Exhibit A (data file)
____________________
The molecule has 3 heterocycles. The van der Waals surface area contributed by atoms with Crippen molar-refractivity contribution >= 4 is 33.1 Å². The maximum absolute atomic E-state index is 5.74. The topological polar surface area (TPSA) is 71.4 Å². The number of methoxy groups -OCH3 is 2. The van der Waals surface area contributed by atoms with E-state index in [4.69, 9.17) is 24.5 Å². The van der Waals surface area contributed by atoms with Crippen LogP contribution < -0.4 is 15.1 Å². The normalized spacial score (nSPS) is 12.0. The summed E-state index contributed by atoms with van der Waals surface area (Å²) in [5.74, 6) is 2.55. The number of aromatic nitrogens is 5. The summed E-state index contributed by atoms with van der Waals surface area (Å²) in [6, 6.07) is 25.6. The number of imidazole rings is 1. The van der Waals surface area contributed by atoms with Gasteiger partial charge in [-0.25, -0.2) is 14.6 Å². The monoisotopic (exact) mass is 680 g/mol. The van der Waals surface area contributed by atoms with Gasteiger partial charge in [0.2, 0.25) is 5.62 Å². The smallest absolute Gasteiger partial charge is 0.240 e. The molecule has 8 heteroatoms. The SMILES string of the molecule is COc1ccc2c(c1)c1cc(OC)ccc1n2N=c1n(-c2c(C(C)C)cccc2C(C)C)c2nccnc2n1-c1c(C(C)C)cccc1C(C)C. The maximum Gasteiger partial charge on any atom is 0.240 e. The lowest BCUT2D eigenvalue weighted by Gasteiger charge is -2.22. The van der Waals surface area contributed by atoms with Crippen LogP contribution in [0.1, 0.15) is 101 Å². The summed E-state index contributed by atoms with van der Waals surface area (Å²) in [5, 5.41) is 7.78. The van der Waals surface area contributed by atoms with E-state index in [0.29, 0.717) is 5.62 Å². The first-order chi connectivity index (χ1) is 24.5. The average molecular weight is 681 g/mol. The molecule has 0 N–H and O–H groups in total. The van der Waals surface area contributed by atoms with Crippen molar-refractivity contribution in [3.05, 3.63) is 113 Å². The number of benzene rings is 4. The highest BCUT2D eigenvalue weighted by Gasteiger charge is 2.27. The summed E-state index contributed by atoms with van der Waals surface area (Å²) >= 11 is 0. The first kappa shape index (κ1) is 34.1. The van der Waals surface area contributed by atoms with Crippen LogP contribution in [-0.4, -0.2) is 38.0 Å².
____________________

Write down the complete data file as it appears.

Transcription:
The molecule has 3 heterocycles. The van der Waals surface area contributed by atoms with Crippen molar-refractivity contribution >= 4 is 33.1 Å². The maximum absolute atomic E-state index is 5.74. The topological polar surface area (TPSA) is 71.4 Å². The number of methoxy groups -OCH3 is 2. The van der Waals surface area contributed by atoms with E-state index in [4.69, 9.17) is 24.5 Å². The van der Waals surface area contributed by atoms with Crippen LogP contribution < -0.4 is 15.1 Å². The normalized spacial score (nSPS) is 12.0. The summed E-state index contributed by atoms with van der Waals surface area (Å²) in [5.74, 6) is 2.55. The number of aromatic nitrogens is 5. The summed E-state index contributed by atoms with van der Waals surface area (Å²) in [6, 6.07) is 25.6. The number of imidazole rings is 1. The van der Waals surface area contributed by atoms with Gasteiger partial charge in [-0.25, -0.2) is 14.6 Å². The monoisotopic (exact) mass is 680 g/mol. The van der Waals surface area contributed by atoms with Gasteiger partial charge in [0.2, 0.25) is 5.62 Å². The smallest absolute Gasteiger partial charge is 0.240 e. The molecule has 8 heteroatoms. The SMILES string of the molecule is COc1ccc2c(c1)c1cc(OC)ccc1n2N=c1n(-c2c(C(C)C)cccc2C(C)C)c2nccnc2n1-c1c(C(C)C)cccc1C(C)C. The maximum Gasteiger partial charge on any atom is 0.240 e. The lowest BCUT2D eigenvalue weighted by Gasteiger charge is -2.22. The van der Waals surface area contributed by atoms with Crippen LogP contribution in [0.1, 0.15) is 101 Å². The summed E-state index contributed by atoms with van der Waals surface area (Å²) in [5, 5.41) is 7.78. The van der Waals surface area contributed by atoms with E-state index in [0.29, 0.717) is 5.62 Å². The first-order chi connectivity index (χ1) is 24.5. The average molecular weight is 681 g/mol. The molecule has 0 N–H and O–H groups in total. The van der Waals surface area contributed by atoms with Crippen molar-refractivity contribution in [3.05, 3.63) is 113 Å². The number of benzene rings is 4. The highest BCUT2D eigenvalue weighted by Gasteiger charge is 2.27. The summed E-state index contributed by atoms with van der Waals surface area (Å²) >= 11 is 0. The first kappa shape index (κ1) is 34.1. The van der Waals surface area contributed by atoms with Crippen LogP contribution in [-0.4, -0.2) is 38.0 Å².